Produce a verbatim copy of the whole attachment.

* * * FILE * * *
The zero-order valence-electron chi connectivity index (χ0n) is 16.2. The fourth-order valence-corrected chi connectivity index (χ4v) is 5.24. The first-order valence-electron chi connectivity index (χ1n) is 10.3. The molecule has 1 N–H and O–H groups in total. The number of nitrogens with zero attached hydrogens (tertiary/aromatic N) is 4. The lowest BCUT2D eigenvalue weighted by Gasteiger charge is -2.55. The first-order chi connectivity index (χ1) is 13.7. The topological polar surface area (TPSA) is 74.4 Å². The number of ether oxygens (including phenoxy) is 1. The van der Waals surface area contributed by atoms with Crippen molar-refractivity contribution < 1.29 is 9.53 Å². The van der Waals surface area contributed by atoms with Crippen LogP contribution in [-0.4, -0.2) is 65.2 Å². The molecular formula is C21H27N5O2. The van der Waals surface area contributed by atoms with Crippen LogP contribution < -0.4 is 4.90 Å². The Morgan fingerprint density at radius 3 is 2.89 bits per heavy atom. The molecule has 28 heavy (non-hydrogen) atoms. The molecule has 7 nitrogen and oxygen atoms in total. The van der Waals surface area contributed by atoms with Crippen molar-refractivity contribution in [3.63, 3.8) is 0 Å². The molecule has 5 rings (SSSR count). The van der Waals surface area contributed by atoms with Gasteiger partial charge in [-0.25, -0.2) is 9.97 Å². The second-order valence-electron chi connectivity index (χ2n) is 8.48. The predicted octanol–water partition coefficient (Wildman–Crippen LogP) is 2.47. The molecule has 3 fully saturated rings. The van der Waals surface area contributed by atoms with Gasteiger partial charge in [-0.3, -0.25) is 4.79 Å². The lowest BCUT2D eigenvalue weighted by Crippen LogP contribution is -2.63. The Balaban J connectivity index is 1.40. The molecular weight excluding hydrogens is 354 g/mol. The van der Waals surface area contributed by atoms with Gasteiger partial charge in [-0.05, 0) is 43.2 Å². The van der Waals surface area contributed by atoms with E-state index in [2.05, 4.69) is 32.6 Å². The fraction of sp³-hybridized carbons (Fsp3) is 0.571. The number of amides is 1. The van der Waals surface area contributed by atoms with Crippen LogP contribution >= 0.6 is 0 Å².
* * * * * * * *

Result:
The zero-order valence-electron chi connectivity index (χ0n) is 16.2. The fourth-order valence-corrected chi connectivity index (χ4v) is 5.24. The first-order valence-electron chi connectivity index (χ1n) is 10.3. The molecule has 1 N–H and O–H groups in total. The number of nitrogens with zero attached hydrogens (tertiary/aromatic N) is 4. The lowest BCUT2D eigenvalue weighted by Gasteiger charge is -2.55. The first-order chi connectivity index (χ1) is 13.7. The topological polar surface area (TPSA) is 74.4 Å². The number of ether oxygens (including phenoxy) is 1. The van der Waals surface area contributed by atoms with Crippen molar-refractivity contribution < 1.29 is 9.53 Å². The van der Waals surface area contributed by atoms with Crippen LogP contribution in [-0.4, -0.2) is 65.2 Å². The molecular formula is C21H27N5O2. The van der Waals surface area contributed by atoms with Crippen LogP contribution < -0.4 is 4.90 Å². The Morgan fingerprint density at radius 3 is 2.89 bits per heavy atom. The molecule has 28 heavy (non-hydrogen) atoms. The molecule has 7 nitrogen and oxygen atoms in total. The van der Waals surface area contributed by atoms with Crippen molar-refractivity contribution in [3.63, 3.8) is 0 Å². The molecule has 5 rings (SSSR count). The van der Waals surface area contributed by atoms with Gasteiger partial charge in [-0.25, -0.2) is 9.97 Å². The second-order valence-electron chi connectivity index (χ2n) is 8.48. The predicted octanol–water partition coefficient (Wildman–Crippen LogP) is 2.47. The molecule has 3 fully saturated rings. The van der Waals surface area contributed by atoms with Gasteiger partial charge in [-0.3, -0.25) is 4.79 Å². The lowest BCUT2D eigenvalue weighted by Crippen LogP contribution is -2.63. The Balaban J connectivity index is 1.40. The molecular weight excluding hydrogens is 354 g/mol. The van der Waals surface area contributed by atoms with Gasteiger partial charge in [-0.05, 0) is 43.2 Å². The van der Waals surface area contributed by atoms with E-state index in [2.05, 4.69) is 32.6 Å². The fraction of sp³-hybridized carbons (Fsp3) is 0.571. The number of amides is 1. The van der Waals surface area contributed by atoms with Crippen LogP contribution >= 0.6 is 0 Å².